Focus-Group as a Qualitative Method for Study of Compliance in Cardiovascular Disease PatientsReport as inadecuate




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Bulgarian Comparative Education Society, Paper presented at the International Distance Partner Conference (1st, Plovdiv, Bulgaria, May 14-17, 2013)

Patient's nonadherence to treatment is one of the most serious issues for modern medicine. WHO experts in the guideline [6] thoroughly analyze the reasons for poor adherence to long-term therapy and outline a wide range of factors influencing adherence to long-term therapy. At that it is emphasized that none of those factors is decisive. It appears to us that all reasons for noncompliance should be divided into two large groups: intentional (or deliberate) and unintentional (unwitting) actions of the patients [3]. One of the reasons of noncompliance can be patient-physician misunderstanding or patient's lack of trust a patient in his/her physician [1, 6]. A focus group could be defined as a group of interacting individuals having some common interest or characteristics, brought together by a moderator, who uses the group and its interaction as a way to gain information about a specific or focused issue and/or motivation for certain actions [2, 4]. Focus-group normally consists of 7-12 individuals who do not know each other [1, 5]. If the number of participants is smaller--it is impossible to gain verifiable information in view of the lack of individuals. If the number of participants exceeds twelve there is not enough time for everyone to speak out. The participants should have some common characteristics which have relevance to the focused issue [4]. An important advantage of this method is that many unconscious attitudes are uncovered during the interview and become conscious over the course of interaction [4]. [For complete volume, see ED567118.]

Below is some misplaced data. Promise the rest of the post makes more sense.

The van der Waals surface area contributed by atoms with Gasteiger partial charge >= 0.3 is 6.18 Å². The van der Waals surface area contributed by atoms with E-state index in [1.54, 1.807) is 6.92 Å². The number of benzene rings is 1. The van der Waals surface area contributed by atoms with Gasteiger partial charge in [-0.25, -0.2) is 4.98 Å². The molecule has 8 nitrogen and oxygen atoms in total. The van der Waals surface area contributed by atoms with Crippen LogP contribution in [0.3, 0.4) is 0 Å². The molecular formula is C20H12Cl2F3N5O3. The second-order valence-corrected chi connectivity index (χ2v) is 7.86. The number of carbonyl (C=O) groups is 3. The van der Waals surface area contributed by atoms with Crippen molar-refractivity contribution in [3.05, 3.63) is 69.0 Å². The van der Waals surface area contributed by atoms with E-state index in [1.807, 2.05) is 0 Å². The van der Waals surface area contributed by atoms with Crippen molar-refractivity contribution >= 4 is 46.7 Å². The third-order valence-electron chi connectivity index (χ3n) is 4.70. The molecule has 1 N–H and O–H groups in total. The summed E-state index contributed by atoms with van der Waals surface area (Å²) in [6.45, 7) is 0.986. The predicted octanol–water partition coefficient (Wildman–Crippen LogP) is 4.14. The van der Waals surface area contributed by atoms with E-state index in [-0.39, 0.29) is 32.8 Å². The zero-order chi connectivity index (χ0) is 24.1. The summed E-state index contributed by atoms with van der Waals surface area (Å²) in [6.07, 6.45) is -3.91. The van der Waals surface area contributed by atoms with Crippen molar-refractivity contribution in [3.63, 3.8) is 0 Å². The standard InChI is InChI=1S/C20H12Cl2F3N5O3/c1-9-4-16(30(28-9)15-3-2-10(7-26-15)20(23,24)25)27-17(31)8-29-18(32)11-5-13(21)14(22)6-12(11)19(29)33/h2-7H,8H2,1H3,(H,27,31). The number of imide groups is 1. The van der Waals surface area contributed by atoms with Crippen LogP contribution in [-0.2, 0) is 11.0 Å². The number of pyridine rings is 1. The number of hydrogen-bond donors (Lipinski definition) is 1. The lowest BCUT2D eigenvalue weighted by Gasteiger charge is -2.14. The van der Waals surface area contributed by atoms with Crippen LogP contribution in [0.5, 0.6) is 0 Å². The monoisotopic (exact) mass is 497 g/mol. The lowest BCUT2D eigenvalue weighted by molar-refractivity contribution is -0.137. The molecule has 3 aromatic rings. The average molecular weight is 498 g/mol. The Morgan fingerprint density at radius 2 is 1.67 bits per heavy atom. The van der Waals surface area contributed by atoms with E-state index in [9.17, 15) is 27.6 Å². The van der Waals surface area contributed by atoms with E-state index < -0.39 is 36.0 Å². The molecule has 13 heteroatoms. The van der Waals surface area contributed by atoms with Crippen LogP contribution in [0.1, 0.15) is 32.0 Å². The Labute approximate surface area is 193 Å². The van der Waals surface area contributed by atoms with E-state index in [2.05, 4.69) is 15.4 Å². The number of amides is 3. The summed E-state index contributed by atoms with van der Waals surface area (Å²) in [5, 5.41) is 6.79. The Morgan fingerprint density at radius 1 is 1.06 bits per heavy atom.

Descriptors: Focus Groups, Qualitative Research, Compliance (Psychology), Human Body, Medicine, Diseases, Heart Disorders, Patients, Therapy, Physician Patient Relationship, Misconceptions, Trust (Psychology), Motivation, Attitudes, Chronic Illness, Well Being

Bulgarian Comparative Education Society. Blvd Shipchenski prohod 69 A, 1574 Sofia, Bulgaria. e-mail: info[at]bces-conference.org; Web site: http://www.bces-conference.org





Author: Semenova, Olga; Naumova, Elizaveta; Shwartz, Yury

Source: https://eric.ed.gov/?q=a&ft=on&ff1=dtySince_1992&pg=952&id=ED567183



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